I keep the country safe from long hairs.

I am the masculine American man,

I kill therefore I am.

I don’t like the black man, for he doesn’t know his place…

But Ochs’ use of Haggard’s song at Carnegie Hall, as opposed to his own “I Kill Therefore I Am” does more than simply deride violent masculinity or “traditional values” or racists. Firstly, it gives his band a chance to show off—and they make lovely use of the traditional country form of the song, imbuing it with some Byrds-like jangle pop while keeping it twangy and danceable. Mainly, the song’s inclusion speaks to Ochs’ respect for the first-person narrative. To Ochs, the journalist-witness-activist-poet-songwriter-Buddy-Holly-loving-American (Holly and Ochs, both Texans), the first-person narrative is a right. Everybody has the right to express what they’re turning away from, what they’re facing. Ochs sees the significance of the popularity of “Okie from Muskogee”—Haggard obviously saw a need to write it and it was obviously needed by its audience. But Ochs disagrees that the narrative witnessed by Haggard is characteristic of “normal people” or “true Americans,” as its proponents assumed. He’s witnessed millions of “normal Americans” risk their freedom in worthy protests. So Ochs offers a counter-narrative by re-contextualizing the song in the Carnegie set. As I said, Ochs ends “I Ain’t Marching Anymore” (the symbol of anti-war protest) in the set and then offers “Okie from Muskogee” as an example of what songwriting looks like from the other side, from a songwriting perspective that isn’t radical-activist-oriented—and of course it turns out that the ideas in “Okie” are far more problematic than Ochs saying that we shouldn’t send young men to die for the benefit of powerful men.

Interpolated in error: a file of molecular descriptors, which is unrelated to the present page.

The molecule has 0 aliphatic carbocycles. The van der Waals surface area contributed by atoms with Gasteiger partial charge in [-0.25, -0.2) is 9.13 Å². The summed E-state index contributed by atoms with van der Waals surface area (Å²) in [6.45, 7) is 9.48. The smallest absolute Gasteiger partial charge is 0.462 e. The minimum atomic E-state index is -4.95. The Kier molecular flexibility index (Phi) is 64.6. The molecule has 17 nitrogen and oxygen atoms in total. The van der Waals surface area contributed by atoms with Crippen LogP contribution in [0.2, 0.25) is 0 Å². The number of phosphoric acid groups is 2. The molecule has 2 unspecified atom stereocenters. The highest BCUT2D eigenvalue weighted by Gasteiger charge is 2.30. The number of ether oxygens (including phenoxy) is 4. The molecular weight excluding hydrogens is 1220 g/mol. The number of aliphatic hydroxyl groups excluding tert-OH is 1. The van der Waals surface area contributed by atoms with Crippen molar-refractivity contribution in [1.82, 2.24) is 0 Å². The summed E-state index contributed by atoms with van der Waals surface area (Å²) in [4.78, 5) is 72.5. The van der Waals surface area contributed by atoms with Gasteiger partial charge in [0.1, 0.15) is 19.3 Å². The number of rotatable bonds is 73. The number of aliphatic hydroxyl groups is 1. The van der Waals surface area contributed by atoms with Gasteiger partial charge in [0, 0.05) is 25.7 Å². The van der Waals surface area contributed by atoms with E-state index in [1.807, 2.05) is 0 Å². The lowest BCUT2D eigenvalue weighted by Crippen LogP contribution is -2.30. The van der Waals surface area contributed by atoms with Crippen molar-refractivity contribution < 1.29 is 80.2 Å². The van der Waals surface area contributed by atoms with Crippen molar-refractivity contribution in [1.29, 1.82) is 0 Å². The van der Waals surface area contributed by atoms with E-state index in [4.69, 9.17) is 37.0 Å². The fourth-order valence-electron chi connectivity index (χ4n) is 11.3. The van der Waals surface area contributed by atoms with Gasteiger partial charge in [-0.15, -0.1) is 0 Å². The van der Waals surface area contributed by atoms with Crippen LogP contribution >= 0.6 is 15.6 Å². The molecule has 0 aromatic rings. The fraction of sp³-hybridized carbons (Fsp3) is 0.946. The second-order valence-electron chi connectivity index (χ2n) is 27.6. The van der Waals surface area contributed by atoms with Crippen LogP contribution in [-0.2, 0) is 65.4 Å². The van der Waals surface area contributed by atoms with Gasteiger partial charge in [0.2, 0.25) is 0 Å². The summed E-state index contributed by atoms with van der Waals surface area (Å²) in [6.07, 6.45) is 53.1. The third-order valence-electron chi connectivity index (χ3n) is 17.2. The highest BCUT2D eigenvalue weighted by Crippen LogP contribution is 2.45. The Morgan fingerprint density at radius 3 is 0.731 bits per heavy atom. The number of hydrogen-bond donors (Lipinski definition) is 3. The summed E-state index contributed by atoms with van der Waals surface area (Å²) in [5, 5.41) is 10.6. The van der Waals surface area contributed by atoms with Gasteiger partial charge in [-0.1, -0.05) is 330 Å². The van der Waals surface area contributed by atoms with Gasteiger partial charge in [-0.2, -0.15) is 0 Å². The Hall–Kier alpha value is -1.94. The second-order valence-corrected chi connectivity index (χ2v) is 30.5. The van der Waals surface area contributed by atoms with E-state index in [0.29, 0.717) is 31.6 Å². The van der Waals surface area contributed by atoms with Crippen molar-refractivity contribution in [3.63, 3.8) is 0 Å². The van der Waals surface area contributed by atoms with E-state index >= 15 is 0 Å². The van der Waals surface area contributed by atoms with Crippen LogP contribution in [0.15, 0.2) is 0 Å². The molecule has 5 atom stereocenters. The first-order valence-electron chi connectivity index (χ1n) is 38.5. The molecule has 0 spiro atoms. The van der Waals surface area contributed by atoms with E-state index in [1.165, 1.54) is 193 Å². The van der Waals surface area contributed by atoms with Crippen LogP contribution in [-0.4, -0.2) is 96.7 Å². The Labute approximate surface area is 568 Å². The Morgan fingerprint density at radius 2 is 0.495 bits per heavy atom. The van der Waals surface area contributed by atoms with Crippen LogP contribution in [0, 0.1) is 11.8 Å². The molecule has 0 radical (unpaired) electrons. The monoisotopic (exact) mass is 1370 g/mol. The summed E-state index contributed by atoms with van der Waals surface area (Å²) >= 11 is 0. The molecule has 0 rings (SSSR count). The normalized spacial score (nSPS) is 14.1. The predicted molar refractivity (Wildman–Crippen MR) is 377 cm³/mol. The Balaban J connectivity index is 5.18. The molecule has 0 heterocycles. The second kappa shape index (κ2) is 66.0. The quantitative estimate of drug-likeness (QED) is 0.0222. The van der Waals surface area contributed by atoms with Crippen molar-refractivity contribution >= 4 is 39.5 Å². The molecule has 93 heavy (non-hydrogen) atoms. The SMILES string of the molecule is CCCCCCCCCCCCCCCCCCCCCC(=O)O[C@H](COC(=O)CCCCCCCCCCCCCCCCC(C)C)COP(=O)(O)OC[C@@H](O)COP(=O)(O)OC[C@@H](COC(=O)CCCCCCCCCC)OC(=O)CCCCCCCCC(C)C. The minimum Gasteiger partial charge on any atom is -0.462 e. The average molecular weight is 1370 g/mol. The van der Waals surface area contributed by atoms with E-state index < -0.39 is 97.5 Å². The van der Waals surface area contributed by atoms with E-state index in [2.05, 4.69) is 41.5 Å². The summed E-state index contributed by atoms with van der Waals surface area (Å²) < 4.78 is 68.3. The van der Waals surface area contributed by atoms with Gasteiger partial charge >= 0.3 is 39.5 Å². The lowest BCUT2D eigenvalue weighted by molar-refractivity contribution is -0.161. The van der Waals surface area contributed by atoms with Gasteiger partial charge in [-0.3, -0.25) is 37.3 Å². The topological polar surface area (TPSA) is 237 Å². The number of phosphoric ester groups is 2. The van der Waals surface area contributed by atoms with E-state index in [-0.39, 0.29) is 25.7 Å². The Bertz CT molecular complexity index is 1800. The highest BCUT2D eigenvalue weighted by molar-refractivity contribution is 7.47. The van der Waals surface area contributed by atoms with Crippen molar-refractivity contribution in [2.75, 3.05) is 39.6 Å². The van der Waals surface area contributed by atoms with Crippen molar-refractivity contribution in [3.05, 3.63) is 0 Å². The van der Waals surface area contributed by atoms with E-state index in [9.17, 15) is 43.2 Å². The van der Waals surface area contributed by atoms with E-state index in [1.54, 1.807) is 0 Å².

This turn underscores Ochs’ career-long project of stewarding the ties between activism and American music, between youth culture and America’s self-perception.

How does Ochs’ project jive with what we’ve been interested in regarding Lee Baines and Two Cow Garage and Mark Kozelek and other majorly first-person songwriters? In publishing there’s been a huge memoir boom in the last handful of years, in songwriting we seem to be paying more attention to individual testimonies, so there’s a big premium on Voice at the moment. Sometimes we might make demands on individual voices that they actually be speaking about greater social concerns, which is a bummer for artists trying to just make whatever art they can manage to make. But I think those demands are good in moderation–if by “actually speaking about greater social concerns” you really mean, “show me you’re smart and sensitive enough to engage me, with stories from your unique experience, in a discussion of how all this bullshit effects us as individuals and communities and couples and generations and…” Most of the time, that’s what I like about the writers I like. Phil Ochs is a model for that. I really think he belongs up there with Orwell or James Baldwin in a group of writers who saw through a system that fucks people up and then blames them for it, and then, as artists and humans, they couldn’t not use their writing to dismantle those systems from every angle.

Boy in Ohio

I highly recommend Kenneth Browser’s 2011 documentary Phil Ochs: There But For Fortune, which should still be on Netflix and elsewhere. Listen to all of Ochs’ music, especially the live albums. Read Orwell’s Homage to Catalonia and anything by Baldwin. Let me know what other writers you think write in that league.

Author: Mike Ostrov

Mike Ostrov relays the history of popular song on message boards and under rocks.